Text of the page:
Making the Case for Statehood

Puerto Rico's Congressman Argues the Island's Status as a Territory Has Contributed to its Economic and Political Struggles

New York, September 30, 2015—Puerto Rico’s status as a territory of the United States is the root cause of the island’s political and economic struggles, U.S. Congressman Pedro Pierluisi told Columbia Law School students, faculty, and guests at a Sept. 28 event sponsored jointly by Social Justice Initiatives and the Latino/a Law Students Association. 

Puerto Rico's U.S. Congressman Pedro Pierluisi argued in favor of statehood for the territory in a speech at Columbia Law School. Photo courtesy of Congressman Pierluisi's office.
“Puerto Rico’s status is the underlying problem from which nearly all of our other problems emanate,” said Pierluisi, who has been the island’s sole member of Congress in a position known as Resident Commissioner since 2009.
In his remarks, Pierluisi, who is vying to become the territory’s governor, argued Puerto Rico should be made a state. He said its current status as a territory is “illogical and inhumane,” noting that Puerto Ricans—who are U.S. citizens—are left out of or shortchanged in many federal programs including those dealing with health care and disability benefits. Worse, he said, although his constituents serve in the U.S. military in large numbers, they cannot vote for their commander in chief, the U.S. president.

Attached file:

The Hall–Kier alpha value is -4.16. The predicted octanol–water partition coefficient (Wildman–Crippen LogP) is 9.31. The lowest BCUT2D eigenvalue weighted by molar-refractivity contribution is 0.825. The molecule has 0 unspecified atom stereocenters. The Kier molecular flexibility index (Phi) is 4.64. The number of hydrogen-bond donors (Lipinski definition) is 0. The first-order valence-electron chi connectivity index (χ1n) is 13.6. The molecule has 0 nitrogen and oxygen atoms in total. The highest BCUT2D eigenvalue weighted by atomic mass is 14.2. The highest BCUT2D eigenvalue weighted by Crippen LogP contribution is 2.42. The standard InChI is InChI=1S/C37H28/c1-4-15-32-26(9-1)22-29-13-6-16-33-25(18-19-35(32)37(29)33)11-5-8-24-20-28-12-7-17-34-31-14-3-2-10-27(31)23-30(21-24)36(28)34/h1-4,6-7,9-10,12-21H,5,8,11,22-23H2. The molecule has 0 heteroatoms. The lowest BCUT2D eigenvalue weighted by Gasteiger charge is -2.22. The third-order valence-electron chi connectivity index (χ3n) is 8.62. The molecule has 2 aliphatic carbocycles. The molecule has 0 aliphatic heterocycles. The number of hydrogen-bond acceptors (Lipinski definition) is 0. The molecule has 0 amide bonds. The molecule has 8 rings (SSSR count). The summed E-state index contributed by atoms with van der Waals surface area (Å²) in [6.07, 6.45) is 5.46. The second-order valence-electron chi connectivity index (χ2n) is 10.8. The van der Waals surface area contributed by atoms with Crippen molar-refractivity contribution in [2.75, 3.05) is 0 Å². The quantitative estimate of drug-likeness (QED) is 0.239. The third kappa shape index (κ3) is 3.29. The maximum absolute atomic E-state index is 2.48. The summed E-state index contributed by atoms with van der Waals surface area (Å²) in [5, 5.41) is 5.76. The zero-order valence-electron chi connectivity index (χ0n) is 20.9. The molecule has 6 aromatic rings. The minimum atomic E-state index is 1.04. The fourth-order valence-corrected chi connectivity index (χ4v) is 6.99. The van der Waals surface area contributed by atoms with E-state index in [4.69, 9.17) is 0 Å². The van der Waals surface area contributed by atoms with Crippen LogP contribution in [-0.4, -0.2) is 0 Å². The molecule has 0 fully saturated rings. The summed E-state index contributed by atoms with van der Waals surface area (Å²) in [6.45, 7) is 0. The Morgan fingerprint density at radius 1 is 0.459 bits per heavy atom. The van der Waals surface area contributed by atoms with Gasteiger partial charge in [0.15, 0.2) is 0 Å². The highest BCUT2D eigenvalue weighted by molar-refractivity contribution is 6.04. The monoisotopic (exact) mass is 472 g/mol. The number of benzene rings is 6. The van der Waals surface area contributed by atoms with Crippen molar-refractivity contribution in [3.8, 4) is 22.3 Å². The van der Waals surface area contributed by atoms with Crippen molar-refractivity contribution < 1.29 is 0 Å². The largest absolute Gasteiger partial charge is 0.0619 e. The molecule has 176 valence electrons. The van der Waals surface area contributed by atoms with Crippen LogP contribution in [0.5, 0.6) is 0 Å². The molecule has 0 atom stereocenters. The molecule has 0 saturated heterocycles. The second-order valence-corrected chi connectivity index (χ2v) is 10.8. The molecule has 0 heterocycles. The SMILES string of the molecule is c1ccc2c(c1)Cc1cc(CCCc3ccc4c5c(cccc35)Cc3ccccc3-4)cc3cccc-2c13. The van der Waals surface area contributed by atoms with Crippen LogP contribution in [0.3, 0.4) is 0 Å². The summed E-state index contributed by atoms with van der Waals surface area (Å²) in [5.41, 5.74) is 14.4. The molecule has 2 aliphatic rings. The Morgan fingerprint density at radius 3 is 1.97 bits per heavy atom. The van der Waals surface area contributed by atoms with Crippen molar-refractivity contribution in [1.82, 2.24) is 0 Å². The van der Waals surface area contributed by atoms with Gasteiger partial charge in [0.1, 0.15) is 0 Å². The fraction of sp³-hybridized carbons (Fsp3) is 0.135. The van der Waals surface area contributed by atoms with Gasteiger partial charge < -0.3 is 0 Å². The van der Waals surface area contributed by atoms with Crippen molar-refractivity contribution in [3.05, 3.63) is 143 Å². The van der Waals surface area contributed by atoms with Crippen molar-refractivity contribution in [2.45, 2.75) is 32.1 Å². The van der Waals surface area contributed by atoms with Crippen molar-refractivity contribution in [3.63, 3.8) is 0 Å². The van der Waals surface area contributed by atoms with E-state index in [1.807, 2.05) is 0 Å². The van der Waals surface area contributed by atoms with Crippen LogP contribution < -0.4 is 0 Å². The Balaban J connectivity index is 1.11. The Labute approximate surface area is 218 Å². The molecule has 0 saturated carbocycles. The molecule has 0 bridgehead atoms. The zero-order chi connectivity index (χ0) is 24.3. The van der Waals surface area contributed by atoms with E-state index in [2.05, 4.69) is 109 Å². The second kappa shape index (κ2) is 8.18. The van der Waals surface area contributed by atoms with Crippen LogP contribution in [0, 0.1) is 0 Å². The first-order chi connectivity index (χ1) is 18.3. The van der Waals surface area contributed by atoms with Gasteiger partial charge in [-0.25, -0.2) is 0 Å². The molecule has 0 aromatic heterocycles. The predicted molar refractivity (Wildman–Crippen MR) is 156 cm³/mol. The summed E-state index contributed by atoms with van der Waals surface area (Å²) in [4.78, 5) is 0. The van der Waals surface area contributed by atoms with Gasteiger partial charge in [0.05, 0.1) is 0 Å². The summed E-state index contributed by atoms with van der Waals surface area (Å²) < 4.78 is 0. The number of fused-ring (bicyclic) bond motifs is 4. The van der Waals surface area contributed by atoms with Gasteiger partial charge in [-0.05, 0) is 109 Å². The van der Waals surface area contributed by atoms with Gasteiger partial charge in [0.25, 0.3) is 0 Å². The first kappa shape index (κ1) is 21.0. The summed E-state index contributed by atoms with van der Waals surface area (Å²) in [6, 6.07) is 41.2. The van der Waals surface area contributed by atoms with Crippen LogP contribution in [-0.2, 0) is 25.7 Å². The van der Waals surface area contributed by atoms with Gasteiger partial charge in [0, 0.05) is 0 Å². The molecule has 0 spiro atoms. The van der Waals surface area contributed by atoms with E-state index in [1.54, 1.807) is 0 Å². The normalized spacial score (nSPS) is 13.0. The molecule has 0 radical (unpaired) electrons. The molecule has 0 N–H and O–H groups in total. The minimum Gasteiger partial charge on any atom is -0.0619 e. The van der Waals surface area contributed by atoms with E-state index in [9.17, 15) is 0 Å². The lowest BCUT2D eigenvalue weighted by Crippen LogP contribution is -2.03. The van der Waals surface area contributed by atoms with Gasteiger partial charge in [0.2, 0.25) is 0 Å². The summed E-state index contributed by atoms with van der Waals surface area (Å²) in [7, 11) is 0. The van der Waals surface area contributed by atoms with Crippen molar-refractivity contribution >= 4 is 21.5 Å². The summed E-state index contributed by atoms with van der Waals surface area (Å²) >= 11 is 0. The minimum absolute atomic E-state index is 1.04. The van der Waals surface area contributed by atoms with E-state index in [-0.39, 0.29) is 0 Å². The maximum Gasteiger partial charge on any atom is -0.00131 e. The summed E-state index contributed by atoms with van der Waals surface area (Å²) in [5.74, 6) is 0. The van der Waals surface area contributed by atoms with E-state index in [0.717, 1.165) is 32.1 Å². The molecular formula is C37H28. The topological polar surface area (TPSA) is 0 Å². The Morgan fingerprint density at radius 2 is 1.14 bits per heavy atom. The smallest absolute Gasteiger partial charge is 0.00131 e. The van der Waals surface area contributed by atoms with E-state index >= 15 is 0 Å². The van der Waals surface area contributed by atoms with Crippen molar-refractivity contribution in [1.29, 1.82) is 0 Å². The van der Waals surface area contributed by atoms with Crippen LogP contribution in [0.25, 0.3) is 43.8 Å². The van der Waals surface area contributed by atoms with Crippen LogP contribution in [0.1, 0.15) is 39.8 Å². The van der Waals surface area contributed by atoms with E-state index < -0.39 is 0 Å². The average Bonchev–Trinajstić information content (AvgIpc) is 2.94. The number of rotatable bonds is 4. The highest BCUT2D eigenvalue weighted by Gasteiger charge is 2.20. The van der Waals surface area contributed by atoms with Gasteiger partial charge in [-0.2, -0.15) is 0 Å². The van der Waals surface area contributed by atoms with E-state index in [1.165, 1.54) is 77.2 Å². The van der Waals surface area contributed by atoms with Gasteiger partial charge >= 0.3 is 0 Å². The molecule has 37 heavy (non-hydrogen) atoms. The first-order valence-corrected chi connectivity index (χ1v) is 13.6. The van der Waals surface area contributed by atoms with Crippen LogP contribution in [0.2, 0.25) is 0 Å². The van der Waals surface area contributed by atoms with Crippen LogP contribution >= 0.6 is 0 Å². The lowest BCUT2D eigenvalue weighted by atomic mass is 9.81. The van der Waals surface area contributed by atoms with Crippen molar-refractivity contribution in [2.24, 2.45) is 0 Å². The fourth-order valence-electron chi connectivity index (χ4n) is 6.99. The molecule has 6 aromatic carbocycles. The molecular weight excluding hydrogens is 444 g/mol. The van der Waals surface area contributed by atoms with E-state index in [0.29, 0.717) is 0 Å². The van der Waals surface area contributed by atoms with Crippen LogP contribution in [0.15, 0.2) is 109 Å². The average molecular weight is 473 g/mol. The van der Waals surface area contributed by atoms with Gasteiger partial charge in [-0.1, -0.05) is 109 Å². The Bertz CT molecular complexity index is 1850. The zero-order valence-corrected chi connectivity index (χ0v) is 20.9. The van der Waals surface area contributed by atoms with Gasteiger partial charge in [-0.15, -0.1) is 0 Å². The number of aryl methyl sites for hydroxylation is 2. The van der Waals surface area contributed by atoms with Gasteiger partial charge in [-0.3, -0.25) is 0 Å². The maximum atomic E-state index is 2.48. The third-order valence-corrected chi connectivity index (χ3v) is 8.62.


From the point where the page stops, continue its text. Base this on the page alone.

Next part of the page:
“What does it mean to be a territory?” Pierluisi asked. “It means to be deprived of political rights and equality under the law.”
Even Pierluisi’s role is limited; he can vote in committee but not on the House floor. Meanwhile, if a Puerto Rican moves to the mainland U.S., he or she immediately obtains all the rights that are denied to island residents.
In a 2012 nonbinding referendum, Puerto Ricans voted in favor of statehood for the first time. Pierluisi introduced the bipartisan Puerto Rico Statehood Admission Process Act earlier this year, calling for a federally sponsored vote using $2.5 million set aside by Congress specifically for that purpose. If Puerto Ricans favor statehood in that vote, the bill lays out a path for joining the United States.
“This is an aggressive plan to be sure, but the status quo is completely intolerable,” Pierluisi said.
Pierluisi took questions from students and community members following his remarks. On Sept. 29, he spoke about Puerto Rico’s status at a Senate Finance Committee meeting on the territory’s financial and economic challenges.
Professor Christina Duffy Ponsa, author of Foreign in a Domestic Sense: Puerto Rico, American Expansion, and the Constitution, introduced Pierluisi at the Columbia Law School event.